While it is excellent that there is a day assigned in the calendar to mark the importance of data privacy, for the vast majority of people, the day will pass without any awareness of the day and even less understanding why data privacy should concern everyone on the planet.
As technology embeds into our everyday lives and the pace of change invokes the feeling of being caught in a Tsunami of conflicting information, should we care if somebody is tracking and storing our information?
In the digital world, everything we do leaves an imprint. Conventionally, we have thought of these imprints as clicks, keyboard strokes, or swipes. However, voice, emotions, facial expressions, and movement also provide profound signals to how we think, feel and act. Those imprints are highly valuable to brands, governments, and even political campaigns. By Interpreting this data through their algorithms, they can recognise behavioural patterns and predict our future actions.
Do you realise that almost everything you do online is tracked and traced, packaged, and sold to the highest bidder?
The ads you see when browsing on the web or scrolling your social feeds are specifically for you, based on an algorithm built on your past behaviour that predicts you will likely react to the advertising content. Your previous reading habits define the news you consume, how long you viewed, did you share or comment, all to get you to dwell on the story long enough to get an ad in front of you.
Data Privacy should be regarded as a human right, just as physical privacy is. Some governments have already enshrined it in their laws, such as the General Data Protection Regulation (GDPR) in the European Union. California, India, Singapore, and Japan have followed suit, with much more planning similar legislation soon.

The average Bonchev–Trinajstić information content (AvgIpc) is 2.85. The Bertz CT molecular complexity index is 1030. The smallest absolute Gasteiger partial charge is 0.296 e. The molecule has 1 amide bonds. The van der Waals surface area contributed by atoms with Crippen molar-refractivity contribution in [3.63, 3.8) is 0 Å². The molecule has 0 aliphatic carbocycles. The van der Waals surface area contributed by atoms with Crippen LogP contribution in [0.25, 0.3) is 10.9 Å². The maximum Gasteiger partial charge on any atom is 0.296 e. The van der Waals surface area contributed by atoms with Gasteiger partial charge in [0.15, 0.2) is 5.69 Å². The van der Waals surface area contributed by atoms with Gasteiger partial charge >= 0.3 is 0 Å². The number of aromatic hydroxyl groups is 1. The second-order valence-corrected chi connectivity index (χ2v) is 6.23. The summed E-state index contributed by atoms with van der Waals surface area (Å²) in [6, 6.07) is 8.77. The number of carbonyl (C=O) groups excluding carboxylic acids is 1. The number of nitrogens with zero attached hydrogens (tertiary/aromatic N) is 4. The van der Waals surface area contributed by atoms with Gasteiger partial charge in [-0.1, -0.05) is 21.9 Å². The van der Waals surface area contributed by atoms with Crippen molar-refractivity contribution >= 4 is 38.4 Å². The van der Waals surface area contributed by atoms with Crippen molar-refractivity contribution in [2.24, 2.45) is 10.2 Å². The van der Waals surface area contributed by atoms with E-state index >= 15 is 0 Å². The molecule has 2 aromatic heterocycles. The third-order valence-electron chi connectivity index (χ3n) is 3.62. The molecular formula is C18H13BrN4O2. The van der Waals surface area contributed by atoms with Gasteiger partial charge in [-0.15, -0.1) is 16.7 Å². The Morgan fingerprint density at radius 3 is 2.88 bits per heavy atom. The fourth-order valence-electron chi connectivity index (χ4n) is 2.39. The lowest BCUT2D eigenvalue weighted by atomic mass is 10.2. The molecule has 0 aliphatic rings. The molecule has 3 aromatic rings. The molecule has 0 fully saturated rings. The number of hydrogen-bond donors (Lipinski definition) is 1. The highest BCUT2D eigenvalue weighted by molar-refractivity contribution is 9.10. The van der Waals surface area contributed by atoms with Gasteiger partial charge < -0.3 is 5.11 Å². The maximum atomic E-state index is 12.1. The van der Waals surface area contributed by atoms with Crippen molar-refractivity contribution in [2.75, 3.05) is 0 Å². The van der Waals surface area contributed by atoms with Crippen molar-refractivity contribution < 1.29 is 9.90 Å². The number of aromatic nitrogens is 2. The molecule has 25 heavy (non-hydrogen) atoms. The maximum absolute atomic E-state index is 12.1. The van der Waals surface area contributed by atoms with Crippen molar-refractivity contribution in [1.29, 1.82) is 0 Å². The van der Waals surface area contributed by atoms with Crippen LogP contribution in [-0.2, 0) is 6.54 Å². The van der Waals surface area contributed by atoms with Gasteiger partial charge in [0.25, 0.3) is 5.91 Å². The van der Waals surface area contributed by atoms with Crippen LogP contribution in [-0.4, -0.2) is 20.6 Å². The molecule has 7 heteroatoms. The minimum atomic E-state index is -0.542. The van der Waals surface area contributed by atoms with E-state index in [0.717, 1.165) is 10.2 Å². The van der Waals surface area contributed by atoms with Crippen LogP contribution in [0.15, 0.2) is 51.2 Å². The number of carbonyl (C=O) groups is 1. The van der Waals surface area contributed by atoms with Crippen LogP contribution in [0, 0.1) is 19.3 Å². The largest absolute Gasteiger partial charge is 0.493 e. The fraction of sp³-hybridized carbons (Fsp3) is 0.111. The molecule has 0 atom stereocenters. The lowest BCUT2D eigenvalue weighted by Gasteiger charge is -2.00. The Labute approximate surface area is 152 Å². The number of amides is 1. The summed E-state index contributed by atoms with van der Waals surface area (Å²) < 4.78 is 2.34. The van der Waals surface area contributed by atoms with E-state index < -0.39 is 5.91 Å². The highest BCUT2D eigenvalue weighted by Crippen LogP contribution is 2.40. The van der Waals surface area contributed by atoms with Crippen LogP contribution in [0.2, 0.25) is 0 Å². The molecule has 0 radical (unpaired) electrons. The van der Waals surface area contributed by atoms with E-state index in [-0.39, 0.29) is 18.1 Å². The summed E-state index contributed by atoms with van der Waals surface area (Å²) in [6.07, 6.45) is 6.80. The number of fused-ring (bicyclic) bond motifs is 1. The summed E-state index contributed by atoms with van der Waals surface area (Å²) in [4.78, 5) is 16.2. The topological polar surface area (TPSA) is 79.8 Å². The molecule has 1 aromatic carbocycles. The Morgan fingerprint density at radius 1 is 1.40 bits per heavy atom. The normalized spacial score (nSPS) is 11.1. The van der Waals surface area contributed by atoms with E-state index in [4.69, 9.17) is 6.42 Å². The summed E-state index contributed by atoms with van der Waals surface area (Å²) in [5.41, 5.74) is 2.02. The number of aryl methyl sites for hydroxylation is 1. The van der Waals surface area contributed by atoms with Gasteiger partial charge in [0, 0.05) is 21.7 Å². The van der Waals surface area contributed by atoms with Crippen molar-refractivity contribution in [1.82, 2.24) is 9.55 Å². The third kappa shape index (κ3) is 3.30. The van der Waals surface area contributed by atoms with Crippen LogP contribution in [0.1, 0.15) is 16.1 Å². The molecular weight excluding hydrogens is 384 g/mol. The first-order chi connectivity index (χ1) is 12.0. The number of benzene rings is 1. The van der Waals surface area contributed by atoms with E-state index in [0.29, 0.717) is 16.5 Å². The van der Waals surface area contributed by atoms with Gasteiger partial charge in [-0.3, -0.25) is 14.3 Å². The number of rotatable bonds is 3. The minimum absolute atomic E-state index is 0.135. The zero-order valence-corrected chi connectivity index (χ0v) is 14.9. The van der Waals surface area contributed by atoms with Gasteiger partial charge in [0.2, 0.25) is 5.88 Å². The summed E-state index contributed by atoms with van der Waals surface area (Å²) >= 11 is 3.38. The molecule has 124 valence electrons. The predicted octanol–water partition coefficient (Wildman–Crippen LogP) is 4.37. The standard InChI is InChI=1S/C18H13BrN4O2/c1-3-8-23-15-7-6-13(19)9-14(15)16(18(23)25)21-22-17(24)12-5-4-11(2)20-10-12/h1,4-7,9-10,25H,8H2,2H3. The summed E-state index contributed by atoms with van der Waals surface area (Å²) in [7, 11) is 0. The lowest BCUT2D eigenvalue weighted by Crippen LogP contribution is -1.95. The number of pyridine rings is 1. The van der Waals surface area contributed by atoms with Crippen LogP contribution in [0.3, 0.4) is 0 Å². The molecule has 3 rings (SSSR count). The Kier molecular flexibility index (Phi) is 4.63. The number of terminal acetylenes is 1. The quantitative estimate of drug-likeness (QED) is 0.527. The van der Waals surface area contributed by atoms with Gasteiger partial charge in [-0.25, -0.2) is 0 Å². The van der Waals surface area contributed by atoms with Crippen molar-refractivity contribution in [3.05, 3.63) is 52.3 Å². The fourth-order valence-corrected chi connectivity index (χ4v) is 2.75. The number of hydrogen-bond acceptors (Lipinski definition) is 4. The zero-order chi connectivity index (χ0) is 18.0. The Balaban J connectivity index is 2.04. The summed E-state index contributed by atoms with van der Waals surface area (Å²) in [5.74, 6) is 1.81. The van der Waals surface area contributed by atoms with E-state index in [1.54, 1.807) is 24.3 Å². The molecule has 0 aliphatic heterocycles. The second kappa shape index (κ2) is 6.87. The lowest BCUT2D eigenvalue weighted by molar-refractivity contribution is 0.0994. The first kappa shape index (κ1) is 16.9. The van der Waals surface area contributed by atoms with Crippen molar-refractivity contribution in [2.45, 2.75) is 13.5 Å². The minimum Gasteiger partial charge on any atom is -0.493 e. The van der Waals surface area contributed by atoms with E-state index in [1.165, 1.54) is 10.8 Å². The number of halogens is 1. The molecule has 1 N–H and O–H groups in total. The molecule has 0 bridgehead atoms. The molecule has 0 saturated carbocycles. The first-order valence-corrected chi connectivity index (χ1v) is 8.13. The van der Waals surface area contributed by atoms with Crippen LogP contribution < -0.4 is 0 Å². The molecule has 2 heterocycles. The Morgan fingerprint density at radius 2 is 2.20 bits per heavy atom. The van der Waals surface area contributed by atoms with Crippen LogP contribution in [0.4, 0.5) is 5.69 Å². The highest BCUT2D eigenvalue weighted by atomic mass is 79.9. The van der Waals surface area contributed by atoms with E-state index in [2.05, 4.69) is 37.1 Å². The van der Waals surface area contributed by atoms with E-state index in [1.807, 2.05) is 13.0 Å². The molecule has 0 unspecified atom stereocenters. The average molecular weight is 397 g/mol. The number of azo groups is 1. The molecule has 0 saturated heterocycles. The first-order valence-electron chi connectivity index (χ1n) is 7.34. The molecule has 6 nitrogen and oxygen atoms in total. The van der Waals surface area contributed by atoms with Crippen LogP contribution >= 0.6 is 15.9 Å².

If you look at companies that have been fined for misusing your data, you would be shocked at how detailed the traded information is.
Last week, the U.S. government settled with a women’s health app that shared information about users’ periods, pregnancies, and childbirths with Google and Facebook. A photo-storage app also settled claims that it used people’s images to build a facial recognition system.
I bet that very few users intentionally gave those companies permission to track and use their data in these ways.
These companies will claim they explained how it would use the data in their terms and condition, so did nothing wrong. Hiding behind the small print is what allows companies to continue with these dubious practices. A user would require 30 hours to read the 900 pages of user terms and conditions of the 33 apps typically found on a Norwegian smartphone (Source: The Norwegian Readathon). Who has the time or the inclination to do that?
The first step is to look for transparency from the company collecting your data on how they will use it. If it’s not immediately apparent, ask them to clarify in writing. If you are still not satisfied, look for an alternative. The companies that establish trust upfront and treat consumers fairly when collecting and using data will ultimately prosper in this ever-changing digital world.
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